The World-Renowned Grand National Steeplechase
The Grand National Steeplechase is well known all over the world and attracts as many as 150,000 spectators every year. The Grand National is held at the Aintree Racecourse in Liverpool on the last day of the three-day Grand National meeting. Aintree Racecourse is located in Aintree, on Merseyside. Before the Aintree Racecourse existed, the Grand National Steeplechase was held in Maghull, a nearby town.
The Grand National Steeplechase course is rated one of the most difficult and demanding courses for a jockey and his horse to complete successfully. There are sixteen steeplechase fences in total, including the Canal Turn, Becher’s Brook and The Chair, which have all become notorious over the years for their immense difficulty. What also makes the Grand National Steeplechase so unique, in comparison to other British National hunt racing courses, is the spruce that is used to cover all the fence jumps. Spruce is a type of tree that is part of the coniferous evergreen tree family.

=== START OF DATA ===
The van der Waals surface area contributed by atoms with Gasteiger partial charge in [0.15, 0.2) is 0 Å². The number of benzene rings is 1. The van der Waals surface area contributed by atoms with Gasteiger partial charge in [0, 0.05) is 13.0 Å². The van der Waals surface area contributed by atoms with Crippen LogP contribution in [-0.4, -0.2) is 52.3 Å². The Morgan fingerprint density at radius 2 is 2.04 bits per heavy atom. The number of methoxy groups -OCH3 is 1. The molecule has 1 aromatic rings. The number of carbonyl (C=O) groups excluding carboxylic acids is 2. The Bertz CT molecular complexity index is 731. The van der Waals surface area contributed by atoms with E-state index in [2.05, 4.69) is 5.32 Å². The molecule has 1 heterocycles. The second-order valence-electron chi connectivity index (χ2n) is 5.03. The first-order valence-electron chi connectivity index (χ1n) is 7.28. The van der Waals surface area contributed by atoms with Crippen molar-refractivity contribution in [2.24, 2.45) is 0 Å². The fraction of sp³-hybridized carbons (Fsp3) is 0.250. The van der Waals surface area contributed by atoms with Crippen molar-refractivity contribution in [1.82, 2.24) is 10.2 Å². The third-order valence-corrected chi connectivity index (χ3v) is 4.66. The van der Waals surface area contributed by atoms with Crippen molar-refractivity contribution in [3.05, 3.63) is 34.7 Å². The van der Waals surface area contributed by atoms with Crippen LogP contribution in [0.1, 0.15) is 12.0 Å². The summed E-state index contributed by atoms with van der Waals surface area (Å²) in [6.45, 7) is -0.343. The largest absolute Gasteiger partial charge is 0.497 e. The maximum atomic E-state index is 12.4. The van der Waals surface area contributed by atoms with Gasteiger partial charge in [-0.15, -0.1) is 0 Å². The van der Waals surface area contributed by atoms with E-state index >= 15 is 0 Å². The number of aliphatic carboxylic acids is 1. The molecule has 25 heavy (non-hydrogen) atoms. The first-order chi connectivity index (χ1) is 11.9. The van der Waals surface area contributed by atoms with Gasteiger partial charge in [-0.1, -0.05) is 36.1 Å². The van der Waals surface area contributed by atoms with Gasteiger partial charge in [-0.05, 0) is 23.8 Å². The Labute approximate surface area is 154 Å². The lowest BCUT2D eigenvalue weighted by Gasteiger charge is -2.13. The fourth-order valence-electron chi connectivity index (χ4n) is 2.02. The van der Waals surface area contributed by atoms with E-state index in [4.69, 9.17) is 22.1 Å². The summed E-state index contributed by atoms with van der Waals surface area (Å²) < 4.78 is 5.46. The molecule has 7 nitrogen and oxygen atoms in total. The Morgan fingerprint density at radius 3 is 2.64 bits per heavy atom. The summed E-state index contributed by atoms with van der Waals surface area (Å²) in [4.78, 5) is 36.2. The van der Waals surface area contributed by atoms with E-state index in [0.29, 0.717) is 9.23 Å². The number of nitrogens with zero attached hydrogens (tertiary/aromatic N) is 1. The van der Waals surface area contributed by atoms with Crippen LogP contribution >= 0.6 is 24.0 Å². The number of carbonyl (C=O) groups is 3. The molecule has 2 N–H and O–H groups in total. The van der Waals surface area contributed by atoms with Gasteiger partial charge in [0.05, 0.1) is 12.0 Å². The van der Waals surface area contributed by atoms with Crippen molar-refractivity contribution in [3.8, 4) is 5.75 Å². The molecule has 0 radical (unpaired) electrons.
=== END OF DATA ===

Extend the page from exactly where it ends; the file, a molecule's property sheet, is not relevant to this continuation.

The Grand National Steeplechase is not the only race that takes place over the Aintree Racecourse. The other races include the Fox Hunter’s Chase, the Topham Chase, the Becher Handicap Chase and the Grand Sefton Handicap Chase. The Aintree course also has a smaller Mildmay course, which includes a separate set of fences and hurdles made out of traditional national hunt material. The only fence that the Mildmay course and the National course have in common is the water jump.
The Grand National Steeplechase is over four and a half miles long with a 494-yard run-in to the last fence. A lot of the course is run on soft ground, which requires the competing horses to have a lot of stamina if they are going to be able to complete the course and make all the difficult jumps. In fact, out of the forty horses that begin the Grand National, only ten or less may actually complete the full course successfully.
Apart from the actual race, many people come to the Grand National Steeplechase for the glitz and glamor that accompanies such an event. Others come solely to pick a winner out of the forty horses that are listed to start the race. The Grand National Steeplechase is a must see on the English sporting and social calendar and is well supported every year.